November 5, 2013 4:18 pm
Updated: November 5, 2013 11:09 pm

B.C. and Alberta premiers reach pipeline agreement

Video: Premiers of Alberta & BC reach an agreement to move ahead with the pipeline development. Robin Gill reports.

VANCOUVER – B.C. Premier Christy Clark and Alberta Premier Alison Redford have reached a tentative agreement to support oil pipelines in the province.

The two premiers reached a broad framework agreement to work through B.C.’s five conditions to support the Enbridge Northern Gateway Project, and other pipelines Tuesday morning.

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Clark and Redford were originally supposed to meet Monday to discuss the economical impacts of the project, however the face-to-face was cancelled due to an apparent stalemate.

But in a surprise move, officials worked through the night to reach the agreement on moving energy resources to new markets.

Clark has previously said her support depends on the project meeting the five conditions, including a “fair share” of the economic benefits of the project.

This condition has been a contentious point between the premiers for months and played a part in forcing Monday’s stalemate.

However, the premiers have since agreed that B.C. is free to negotiate directly with the industry, rather than looking for a side deal between the two provinces.

“This is an important step to getting there,” Clark said. “Without this step, it would have been hard to make any real progress on those discussions.”

Redford said the process is complex and will take time.

“In all five areas we’re seeing progress. That doesn’t mean we snap our fingers overnight and it’s done,” she said.

B.C. has also agreed to endorse Redford’s push for a national energy strategy.

Clark’s other five conditions include, an environmental review, world-leading marine and land oil spill response and prevention systems, as well as addressing Aboriginal and First Nations rights.

While the framework means the two provinces agree on the five conditions, there is still work to be done in order to meet them.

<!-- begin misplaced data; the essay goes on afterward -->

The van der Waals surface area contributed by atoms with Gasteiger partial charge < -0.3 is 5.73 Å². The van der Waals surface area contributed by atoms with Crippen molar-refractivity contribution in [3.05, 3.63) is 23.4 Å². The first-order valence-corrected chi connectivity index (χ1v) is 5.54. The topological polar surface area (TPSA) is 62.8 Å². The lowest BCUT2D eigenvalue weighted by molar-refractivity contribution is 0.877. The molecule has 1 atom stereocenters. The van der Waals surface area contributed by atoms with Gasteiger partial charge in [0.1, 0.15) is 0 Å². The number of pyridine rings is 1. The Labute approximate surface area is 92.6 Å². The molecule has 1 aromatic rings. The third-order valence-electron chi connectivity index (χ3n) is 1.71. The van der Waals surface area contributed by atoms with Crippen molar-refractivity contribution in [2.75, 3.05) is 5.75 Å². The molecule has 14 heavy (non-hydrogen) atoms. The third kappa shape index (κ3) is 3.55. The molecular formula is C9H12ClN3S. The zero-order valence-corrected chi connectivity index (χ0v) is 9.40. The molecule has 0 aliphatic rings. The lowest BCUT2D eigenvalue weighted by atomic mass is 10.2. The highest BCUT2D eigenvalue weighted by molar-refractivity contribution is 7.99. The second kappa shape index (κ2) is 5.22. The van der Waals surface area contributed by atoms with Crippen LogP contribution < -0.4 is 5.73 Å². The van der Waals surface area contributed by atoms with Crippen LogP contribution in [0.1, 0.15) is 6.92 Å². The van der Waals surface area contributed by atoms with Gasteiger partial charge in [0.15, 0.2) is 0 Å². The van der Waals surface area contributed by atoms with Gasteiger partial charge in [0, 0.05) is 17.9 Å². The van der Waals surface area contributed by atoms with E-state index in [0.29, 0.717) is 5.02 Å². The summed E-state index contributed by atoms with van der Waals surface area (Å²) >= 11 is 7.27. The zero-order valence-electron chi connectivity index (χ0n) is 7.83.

Particularly, gaining First Nations support may be the toughest challenge, according to Global BC’s legislative bureau chief Keith Baldrey.

Since Clark announced the conditions, the two premiers have had an uneasy relationship, but tensions began to ease earlier this year when they met in Kelowna to declare they had shared goals, such as expanding export opportunities.

Last month, a group of senior bureaucrats was appointed to create an energy export plan, which will be delivered by the end of this year.

Redford was in Vancouver Tuesday to speak at an event hosted by the Vancouver Board of Trade.

The 1,600-kilometre Northern Gateway project would transport 550,000 barrels per day of oilsands crude from just outside Edmonton to a port in Kitimat, on the northern B.C. coast. Once at the coast, bituman would be loaded onto hundreds of tankers a year for transport to Asian markets.

Environmentalists and First Nations groups have voiced strong opposition to the project, arguing that the threat of oil spills on land and in the ocean outweigh any benefit the project could have.

Critics also fear that increased tanker traffic will have a detrimental effect on marine life in the pristine waterways of B.C.’s coast.

Today’s press conference with Christy Clark:

With files from the Canadian Press

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